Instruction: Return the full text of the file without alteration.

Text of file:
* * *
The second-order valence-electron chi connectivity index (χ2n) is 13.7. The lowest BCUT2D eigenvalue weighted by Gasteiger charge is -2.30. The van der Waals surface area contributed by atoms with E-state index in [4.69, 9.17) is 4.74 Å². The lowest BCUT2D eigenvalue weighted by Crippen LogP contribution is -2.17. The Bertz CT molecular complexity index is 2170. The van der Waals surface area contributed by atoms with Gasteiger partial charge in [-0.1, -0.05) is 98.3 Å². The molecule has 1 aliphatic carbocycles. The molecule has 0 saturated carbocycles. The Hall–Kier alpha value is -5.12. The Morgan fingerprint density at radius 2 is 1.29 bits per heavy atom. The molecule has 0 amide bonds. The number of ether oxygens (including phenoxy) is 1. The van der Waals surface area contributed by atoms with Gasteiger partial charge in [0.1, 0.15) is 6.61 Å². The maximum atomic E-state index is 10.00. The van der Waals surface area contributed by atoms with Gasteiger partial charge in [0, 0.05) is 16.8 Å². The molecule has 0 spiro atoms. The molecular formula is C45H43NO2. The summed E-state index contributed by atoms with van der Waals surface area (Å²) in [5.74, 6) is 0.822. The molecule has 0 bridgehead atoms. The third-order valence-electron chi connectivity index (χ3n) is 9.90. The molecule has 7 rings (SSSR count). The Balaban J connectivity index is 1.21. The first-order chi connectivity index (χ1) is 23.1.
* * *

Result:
The second-order valence-electron chi connectivity index (χ2n) is 13.7. The lowest BCUT2D eigenvalue weighted by Gasteiger charge is -2.30. The van der Waals surface area contributed by atoms with E-state index in [4.69, 9.17) is 4.74 Å². The lowest BCUT2D eigenvalue weighted by Crippen LogP contribution is -2.17. The Bertz CT molecular complexity index is 2170. The van der Waals surface area contributed by atoms with Gasteiger partial charge in [-0.1, -0.05) is 98.3 Å². The molecule has 1 aliphatic carbocycles. The molecule has 0 saturated carbocycles. The Hall–Kier alpha value is -5.12. The Morgan fingerprint density at radius 2 is 1.29 bits per heavy atom. The molecule has 0 amide bonds. The number of ether oxygens (including phenoxy) is 1. The van der Waals surface area contributed by atoms with Gasteiger partial charge in [0.1, 0.15) is 6.61 Å². The maximum atomic E-state index is 10.00. The van der Waals surface area contributed by atoms with Gasteiger partial charge in [0, 0.05) is 16.8 Å². The molecule has 0 spiro atoms. The molecular formula is C45H43NO2. The summed E-state index contributed by atoms with van der Waals surface area (Å²) in [5.74, 6) is 0.822. The molecule has 0 bridgehead atoms. The third-order valence-electron chi connectivity index (χ3n) is 9.90. The molecule has 7 rings (SSSR count). The Balaban J connectivity index is 1.21. The first-order chi connectivity index (χ1) is 23.1.